"High concentrations of renters, BIPOC [black, indigenous and people of color], and low-income households in/near the Triangle subarea" are vulnerable to economic displacement when Olympia redevelops the Capital Mall Triangle subarea, as an urban center with more housing development, Olympia senior planner David Ginther said last week.
At a meeting on Thursday, November 17, Ginther updated the Olympia Land Use and Environmental Committee members on the Capital Mall Triangle subarea plan, saying that the Community Planning and Development (CP&D) had completed the existing conditions report of the area.
The 300-acre project is on the city's west side, bounded by Black Lake Boulevard, Cooper Point Road and Harrison Avenue.
In the Comprehensive Plan, Olympia has envisioned the subarea to maintain it as a regional shopping destination and more mixed-use housing.
"We don't want people to think we'll try to shove out any existing users. It's simply adding to and complementing the area,” Ginther commented.
The Triangle area and nearby places have various zones, including High-Density Corridor 3 (HDC-3) and HDC-4. The northern end is zoned for Residential Multifamily (RM), and on the northwest corner is a Professional Office/Residential Multifamily (PORM) zone.
Ginther noted that the vast majority of the area is zoned for HDC-4, which allows for different things, including high-density residential. "But we have not seen a development like the Comprehensive Plan envisions."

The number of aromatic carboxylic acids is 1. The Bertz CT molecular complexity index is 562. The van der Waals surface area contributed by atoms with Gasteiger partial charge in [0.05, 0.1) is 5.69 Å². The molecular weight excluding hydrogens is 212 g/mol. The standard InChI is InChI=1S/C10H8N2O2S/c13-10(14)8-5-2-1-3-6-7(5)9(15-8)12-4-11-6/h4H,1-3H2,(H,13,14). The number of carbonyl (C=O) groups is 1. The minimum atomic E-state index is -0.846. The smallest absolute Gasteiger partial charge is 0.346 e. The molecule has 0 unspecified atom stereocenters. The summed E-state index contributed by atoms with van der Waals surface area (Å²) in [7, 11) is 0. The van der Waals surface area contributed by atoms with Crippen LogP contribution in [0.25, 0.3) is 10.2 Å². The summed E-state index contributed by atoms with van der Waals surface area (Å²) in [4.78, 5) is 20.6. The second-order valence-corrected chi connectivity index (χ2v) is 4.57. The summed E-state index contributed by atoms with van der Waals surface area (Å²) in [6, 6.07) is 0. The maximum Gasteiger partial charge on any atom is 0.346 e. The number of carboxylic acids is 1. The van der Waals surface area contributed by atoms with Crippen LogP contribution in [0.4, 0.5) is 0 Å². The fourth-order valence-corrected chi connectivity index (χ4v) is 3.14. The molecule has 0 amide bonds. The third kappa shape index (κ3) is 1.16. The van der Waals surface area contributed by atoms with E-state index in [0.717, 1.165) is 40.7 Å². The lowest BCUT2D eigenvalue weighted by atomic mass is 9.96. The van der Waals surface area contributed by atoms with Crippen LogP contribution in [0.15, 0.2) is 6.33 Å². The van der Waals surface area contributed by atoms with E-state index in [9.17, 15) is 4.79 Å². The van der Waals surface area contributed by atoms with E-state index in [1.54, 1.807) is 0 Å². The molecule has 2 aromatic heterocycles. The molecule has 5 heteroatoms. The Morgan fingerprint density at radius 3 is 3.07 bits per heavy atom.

Rising property values
Using the Washington State Health Department disparities map, Ginther said it shows that the Triangle subarea and nearby places have high concentrations of low-income households.
He described the areas as "exceptionally low," which means people are cost-burdened for their rent, spending more than 30% of their income on rent.
"That is a significant issue, especially if you will develop there. It may eventually raise property values. That's a big concern," Ginther commented.
"We will be addressing displacement within the subarea plan," Ginther said but did not offer further information on how the city will deal with the issue.
Through Engage Olympia, the CP&D asked the public to comment on the project. The Environmental Impact Statement (EIS) scoping comment period ran from October 24 through November 14.
According to Ginther, they received more than 100 comments from the public. He enumerated the top four community members' concerns, including addressing the area's land use category and transportation, climate, and stormwater.
"People wanted us to look at everything that relates to land use, including buildings, housing, structures, development regulations," Ginther said.
"We are looking at a 20-year horizon to address a number of subjects like land use, transportation, development, all sorts of regulations, environmental issues, and this will eventually become part of the comprehensive plan," he added.
He said the city received $250,000 from the Washington Department of Commerce to work towards transit development, which people will be able to commute to work, shop, and have the option to walk or take bikes to things they need to go.
According to Ginther, safety is one of the things they heard from people who want safer crossings, bike lanes, and pedestrian connections in the Triangle subarea and the surrounding places.
On October 20, CP&D hosted a first community workshop, where they collected input from people, including their interest in:
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